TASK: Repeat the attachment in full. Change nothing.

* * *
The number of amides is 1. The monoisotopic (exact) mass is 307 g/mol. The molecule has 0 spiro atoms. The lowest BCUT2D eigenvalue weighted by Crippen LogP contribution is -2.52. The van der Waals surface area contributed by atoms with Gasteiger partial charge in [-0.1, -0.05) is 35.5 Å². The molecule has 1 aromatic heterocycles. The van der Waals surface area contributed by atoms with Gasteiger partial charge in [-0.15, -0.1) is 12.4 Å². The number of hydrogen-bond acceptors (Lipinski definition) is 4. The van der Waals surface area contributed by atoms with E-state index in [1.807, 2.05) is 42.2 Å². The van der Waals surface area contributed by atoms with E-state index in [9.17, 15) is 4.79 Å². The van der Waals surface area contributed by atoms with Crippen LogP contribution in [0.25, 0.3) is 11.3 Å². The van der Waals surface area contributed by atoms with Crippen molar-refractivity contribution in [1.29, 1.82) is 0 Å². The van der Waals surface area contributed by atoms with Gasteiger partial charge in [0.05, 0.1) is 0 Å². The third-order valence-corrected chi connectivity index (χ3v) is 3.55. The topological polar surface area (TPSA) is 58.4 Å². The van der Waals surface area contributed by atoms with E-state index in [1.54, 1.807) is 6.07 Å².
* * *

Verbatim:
The number of amides is 1. The monoisotopic (exact) mass is 307 g/mol. The molecule has 0 spiro atoms. The lowest BCUT2D eigenvalue weighted by Crippen LogP contribution is -2.52. The van der Waals surface area contributed by atoms with Gasteiger partial charge in [-0.1, -0.05) is 35.5 Å². The molecule has 1 aromatic heterocycles. The van der Waals surface area contributed by atoms with Gasteiger partial charge in [-0.15, -0.1) is 12.4 Å². The number of hydrogen-bond acceptors (Lipinski definition) is 4. The van der Waals surface area contributed by atoms with E-state index in [1.807, 2.05) is 42.2 Å². The van der Waals surface area contributed by atoms with E-state index in [9.17, 15) is 4.79 Å². The van der Waals surface area contributed by atoms with Crippen LogP contribution in [0.25, 0.3) is 11.3 Å². The van der Waals surface area contributed by atoms with Crippen molar-refractivity contribution in [1.29, 1.82) is 0 Å². The van der Waals surface area contributed by atoms with Gasteiger partial charge in [0.05, 0.1) is 0 Å². The third-order valence-corrected chi connectivity index (χ3v) is 3.55. The topological polar surface area (TPSA) is 58.4 Å². The van der Waals surface area contributed by atoms with E-state index in [1.54, 1.807) is 6.07 Å².